On the morning of June 17, the Coast Guard Pacific Command Center received an EPIRB signal from Kelaerin, a 46-foot sailboat floundering in big seas 180 miles off Washington. Vessel owners Joy and Jim Carey were injured and suffering from hypothermia after Kelaerin had been damaged by a succession of waves during the night.
The Careys were experienced, veteran cruisers. In fact, this trans-Pacific voyage from Oahu, Hawaii, to Bellingham, Washington, was to be the final leg of an adventure that had spanned 17 years and taken them more than 70,000 nautical miles.
Kelaerin left Hawaii on May 26 with a favorable forecast for the crossing. The passage was going smoothly until the 21st day underway when a GRIB forecast showed a sudden deterioration of conditions. Joy Carey describes the experience: “Eventually we were sailing bare poles at almost 5 knots down steep waves, the largest waves I had ever seen while cruising. I estimated they were 30 feet. We decided to keep one-hour watches. … I awoke around 3:30 to a hard hit by a wave, so hard it literally felt as though we had been hit by a train.”
The impact ripped the life raft off its deck mounts and took the dinghy. The wave shipped green water through the main hatch and destroyed nearly everything below deck, as well. The SSB radio and electric bilge pumps were inoperable, and the Careys weren’t sure if the handheld VHFs were operating properly. Kelaerin was in bad shape, as was the crew.
Less than four hours after the EPIRB was activated, a Coast Guard Jayhawk helicopter based on the Columbia River dropped a rescue swimmer to Kelaerin. The swimmer grabbed a trailing line in the water and boarded the boat to determine a strategy. The plan was clear: It was time to go.
At 180 miles from shore, the Jayhawk had barely enough fuel for the return trip. “When we disembarked the ’copter, I hugged all four Coasties; Jim shook their hands,” Joy writes. “The pilots came around with smiles on their faces — a job well done, a successful rescue. Then they told me that I was pretty cool on the radio, and it helped them a lot.”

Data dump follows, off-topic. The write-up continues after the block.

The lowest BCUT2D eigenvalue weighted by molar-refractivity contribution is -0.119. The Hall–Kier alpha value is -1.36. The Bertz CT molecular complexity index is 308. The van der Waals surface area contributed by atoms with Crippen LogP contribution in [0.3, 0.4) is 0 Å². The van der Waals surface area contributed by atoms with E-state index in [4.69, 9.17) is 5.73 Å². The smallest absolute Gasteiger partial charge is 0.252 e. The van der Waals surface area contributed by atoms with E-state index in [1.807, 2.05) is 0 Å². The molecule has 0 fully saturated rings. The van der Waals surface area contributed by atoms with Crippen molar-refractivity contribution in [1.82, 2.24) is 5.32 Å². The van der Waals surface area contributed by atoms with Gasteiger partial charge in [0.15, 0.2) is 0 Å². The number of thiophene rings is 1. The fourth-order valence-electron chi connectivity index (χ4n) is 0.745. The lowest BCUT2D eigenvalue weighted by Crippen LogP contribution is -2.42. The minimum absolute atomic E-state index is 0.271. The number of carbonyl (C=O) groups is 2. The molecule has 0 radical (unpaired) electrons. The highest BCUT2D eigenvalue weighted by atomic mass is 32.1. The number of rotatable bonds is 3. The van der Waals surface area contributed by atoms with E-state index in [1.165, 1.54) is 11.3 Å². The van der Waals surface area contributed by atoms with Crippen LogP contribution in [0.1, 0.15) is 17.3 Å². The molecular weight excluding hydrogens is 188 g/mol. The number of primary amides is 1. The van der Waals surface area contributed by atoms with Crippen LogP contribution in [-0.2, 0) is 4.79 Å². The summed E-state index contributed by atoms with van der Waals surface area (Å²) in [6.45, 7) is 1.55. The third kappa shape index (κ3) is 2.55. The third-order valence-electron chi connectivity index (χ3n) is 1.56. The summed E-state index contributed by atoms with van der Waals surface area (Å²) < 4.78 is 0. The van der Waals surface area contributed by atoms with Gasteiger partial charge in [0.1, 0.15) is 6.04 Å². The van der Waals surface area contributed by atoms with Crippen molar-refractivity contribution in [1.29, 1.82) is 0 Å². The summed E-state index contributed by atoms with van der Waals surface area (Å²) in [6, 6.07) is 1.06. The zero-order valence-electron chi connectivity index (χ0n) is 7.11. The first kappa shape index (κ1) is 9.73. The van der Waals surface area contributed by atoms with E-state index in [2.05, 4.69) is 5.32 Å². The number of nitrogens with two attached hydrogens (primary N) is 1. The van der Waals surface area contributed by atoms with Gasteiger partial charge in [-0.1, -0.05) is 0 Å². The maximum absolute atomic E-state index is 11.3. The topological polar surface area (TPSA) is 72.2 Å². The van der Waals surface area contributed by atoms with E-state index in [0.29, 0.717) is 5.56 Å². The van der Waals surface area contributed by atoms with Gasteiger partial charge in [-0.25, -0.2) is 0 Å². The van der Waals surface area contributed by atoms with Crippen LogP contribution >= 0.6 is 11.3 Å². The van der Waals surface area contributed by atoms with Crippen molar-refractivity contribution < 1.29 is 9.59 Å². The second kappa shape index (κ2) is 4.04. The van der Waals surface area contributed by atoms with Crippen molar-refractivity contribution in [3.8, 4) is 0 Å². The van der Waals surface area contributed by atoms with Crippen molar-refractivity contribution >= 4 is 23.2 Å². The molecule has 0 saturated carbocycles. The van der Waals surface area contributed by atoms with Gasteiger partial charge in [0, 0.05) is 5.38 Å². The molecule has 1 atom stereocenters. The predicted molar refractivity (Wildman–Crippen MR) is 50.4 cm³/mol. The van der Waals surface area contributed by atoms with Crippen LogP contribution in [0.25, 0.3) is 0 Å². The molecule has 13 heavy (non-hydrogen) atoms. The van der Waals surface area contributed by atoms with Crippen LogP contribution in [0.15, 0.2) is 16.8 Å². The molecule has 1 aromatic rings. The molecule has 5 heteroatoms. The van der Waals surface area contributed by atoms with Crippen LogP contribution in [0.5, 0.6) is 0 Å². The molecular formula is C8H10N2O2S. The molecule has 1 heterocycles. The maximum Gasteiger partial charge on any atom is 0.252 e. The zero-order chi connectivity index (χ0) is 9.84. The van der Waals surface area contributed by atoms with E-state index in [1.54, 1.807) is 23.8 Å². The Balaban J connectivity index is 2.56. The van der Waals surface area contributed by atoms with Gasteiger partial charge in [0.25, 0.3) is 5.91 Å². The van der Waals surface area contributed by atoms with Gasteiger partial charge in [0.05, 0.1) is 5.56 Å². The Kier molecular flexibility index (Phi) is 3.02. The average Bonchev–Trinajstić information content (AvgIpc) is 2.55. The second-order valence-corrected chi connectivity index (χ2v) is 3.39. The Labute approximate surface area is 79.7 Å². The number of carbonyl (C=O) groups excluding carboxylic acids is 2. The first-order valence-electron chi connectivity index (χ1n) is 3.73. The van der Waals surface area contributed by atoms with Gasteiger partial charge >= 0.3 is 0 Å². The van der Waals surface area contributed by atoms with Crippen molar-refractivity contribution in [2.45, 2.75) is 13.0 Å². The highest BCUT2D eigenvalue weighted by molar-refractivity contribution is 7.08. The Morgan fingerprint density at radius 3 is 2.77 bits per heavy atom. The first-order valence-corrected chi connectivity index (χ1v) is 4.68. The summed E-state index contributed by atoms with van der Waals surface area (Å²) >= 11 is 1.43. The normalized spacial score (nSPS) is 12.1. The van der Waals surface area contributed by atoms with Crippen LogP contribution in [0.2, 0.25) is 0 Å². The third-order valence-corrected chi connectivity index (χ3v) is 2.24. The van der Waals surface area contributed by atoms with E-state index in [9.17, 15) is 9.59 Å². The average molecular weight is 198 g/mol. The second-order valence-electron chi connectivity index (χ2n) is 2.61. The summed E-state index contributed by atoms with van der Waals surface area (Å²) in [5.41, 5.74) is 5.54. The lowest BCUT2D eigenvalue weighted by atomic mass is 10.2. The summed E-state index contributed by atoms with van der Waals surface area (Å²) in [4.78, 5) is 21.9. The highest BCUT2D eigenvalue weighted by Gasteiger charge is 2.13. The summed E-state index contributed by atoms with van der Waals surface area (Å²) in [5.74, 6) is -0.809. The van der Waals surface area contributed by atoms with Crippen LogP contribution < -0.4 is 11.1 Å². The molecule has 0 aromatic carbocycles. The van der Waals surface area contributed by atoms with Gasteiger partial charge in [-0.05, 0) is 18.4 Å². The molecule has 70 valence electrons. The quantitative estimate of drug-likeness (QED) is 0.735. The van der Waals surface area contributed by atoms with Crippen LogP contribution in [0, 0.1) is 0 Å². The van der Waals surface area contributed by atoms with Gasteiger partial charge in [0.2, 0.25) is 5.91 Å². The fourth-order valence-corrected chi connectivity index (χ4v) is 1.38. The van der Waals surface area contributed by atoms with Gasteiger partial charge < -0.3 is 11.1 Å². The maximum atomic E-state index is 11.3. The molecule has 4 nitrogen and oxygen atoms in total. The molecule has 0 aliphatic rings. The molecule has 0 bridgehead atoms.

Jim and Joy Carey were well-prepared to be at sea; after all, they had set out to sail around the globe in 2001. Bad luck, however, spares no one.
In reading Joy’s account of the rescue, two things stand out. First, the EPIRB saved their lives. Second, their experience, combined with the professionalism of the Coast Guard rescue team, helped them make the correct decision to abandon ship. Considering everything that went wrong in such a short amount of time, and how close to the edge the Jayhawk crew had extended themselves, any number of factors could have spelled peril.
With the launch of “Safety and Rescue at Sea,” a new online Boaters University course from retired rescue swimmer Mario Vittone, it seems an opportune moment to remind readers that we can never be too prepared on board or too well-trained in matters of safety. Whether you’re near shore or 180 miles out to sea, when Mother Nature lashes out, you will need to lean on everything you have learned to survive.
Jonathan Cooper Editor-In-Chief email@example.com